I am speaking with Scott Barton about global food politics and corporate opportunism. “Attendance is open to all and the spirit, as always at Symposium events, will be as co-operative, lively and inclusive as possible.” Register here. This is at 2:00 p.m. East Coast time.
Defections from the Grocery Manufacturers Association: Rats leaving a sinking ship?
I’ve written many times about the Grocery Manufacturers Association (GMA), an organization so locked into the interests of its food-company donors that you can count on it to vehemently oppose every consumer-friendly measure that gets proposed.
A couple of weeks ago, Politico’s Helena Bottemiller Evich and Catherine Boudreau wrote what they discovered about the unraveling of the GMA: the big Washington food fight.
The defectors so far:
- Campbell Soup
- Nestlé (my non-namesake)
- Dean Foods
- And, most recently, Mars.
At this time, we believe we can more effectively drive our business objectives and meaningful progress for our categories and consumers by working with other like-minded companies and through other sector-specific trade associations and collaborations.
What’s going on? Easy. GMA just isn’t keeping up with today’s marketplace.
Politico’s analysis (these are quotes):
- Companies are increasingly under pressure to find growth in a market where more and more consumers are seeking healthier fare, whether they’re buying organic baby food, cereal without artificial colors or meats raised without antibiotics.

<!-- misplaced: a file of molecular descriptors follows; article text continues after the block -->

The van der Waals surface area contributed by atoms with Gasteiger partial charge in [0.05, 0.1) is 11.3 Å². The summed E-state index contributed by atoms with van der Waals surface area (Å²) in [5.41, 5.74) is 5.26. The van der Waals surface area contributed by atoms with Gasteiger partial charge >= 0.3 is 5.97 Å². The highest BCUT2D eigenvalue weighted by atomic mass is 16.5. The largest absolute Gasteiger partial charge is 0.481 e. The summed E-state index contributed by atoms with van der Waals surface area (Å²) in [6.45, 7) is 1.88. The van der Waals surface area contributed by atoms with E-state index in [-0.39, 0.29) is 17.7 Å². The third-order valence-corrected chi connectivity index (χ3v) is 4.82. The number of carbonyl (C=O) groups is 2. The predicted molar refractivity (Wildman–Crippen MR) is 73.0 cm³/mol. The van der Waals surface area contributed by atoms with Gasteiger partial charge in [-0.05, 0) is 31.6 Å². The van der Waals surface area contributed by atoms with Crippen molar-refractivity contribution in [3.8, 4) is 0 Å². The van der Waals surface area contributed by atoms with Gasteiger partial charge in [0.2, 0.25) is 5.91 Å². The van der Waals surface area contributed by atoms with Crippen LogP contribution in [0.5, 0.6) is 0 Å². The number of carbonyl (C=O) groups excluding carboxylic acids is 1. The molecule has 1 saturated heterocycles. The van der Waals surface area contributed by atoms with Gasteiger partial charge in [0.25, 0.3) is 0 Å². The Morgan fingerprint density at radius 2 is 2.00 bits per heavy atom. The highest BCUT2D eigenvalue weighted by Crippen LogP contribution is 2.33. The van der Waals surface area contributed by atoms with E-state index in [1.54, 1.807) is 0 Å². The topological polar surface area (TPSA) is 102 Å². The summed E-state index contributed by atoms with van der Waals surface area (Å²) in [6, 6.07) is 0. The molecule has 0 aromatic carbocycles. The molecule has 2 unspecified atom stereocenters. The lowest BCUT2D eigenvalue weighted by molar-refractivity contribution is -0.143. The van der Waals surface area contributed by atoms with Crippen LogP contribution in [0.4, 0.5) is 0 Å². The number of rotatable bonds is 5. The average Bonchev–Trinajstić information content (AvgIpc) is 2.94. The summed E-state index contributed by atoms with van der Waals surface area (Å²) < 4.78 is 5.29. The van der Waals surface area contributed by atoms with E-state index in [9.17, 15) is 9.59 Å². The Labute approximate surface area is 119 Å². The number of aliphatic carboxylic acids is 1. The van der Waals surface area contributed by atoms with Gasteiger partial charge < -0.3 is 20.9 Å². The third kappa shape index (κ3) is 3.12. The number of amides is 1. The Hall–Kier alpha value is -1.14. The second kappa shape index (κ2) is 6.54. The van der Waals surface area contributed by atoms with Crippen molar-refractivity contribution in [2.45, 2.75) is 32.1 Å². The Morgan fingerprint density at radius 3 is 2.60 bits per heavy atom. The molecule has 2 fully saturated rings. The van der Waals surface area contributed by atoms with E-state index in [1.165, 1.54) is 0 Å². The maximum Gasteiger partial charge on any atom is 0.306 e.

- As legacy brands lag, food companies have two options: Change to compete or buy up the new brands that are already growing rapidly.
- With each episode of discord, both internally and publicly, it becomes harder for GMA to convince its members to pay fees to belong to a trade group that’s rife with division and, at times, fights against issues they either don’t want fought or don’t want to be associated with.
- “More than one food industry lobbyist has told me that they spend more time lobbying their industry association than they do Capitol Hill,” said Scott Faber, vice president of government affairs at the Environmental Working Group.
- Many in Washington think GMA has been tone deaf as it has, in some cases, kept up lavish spending even as its members are cutting costs and laying off workers to meet their quarterly targets.
- “I don’t know a single challenger brand that’s said ‘hey, I need to join GMA,'” said John Foraker, the founder and former CEO of Annie’s.
My favorite quote comes from Jeff Nedelman, who was a VP of communications at GMA during the 1980s and ’90s: “To me, it looks like GMA is the dinosaur just waiting to die.”
May it rest in peace.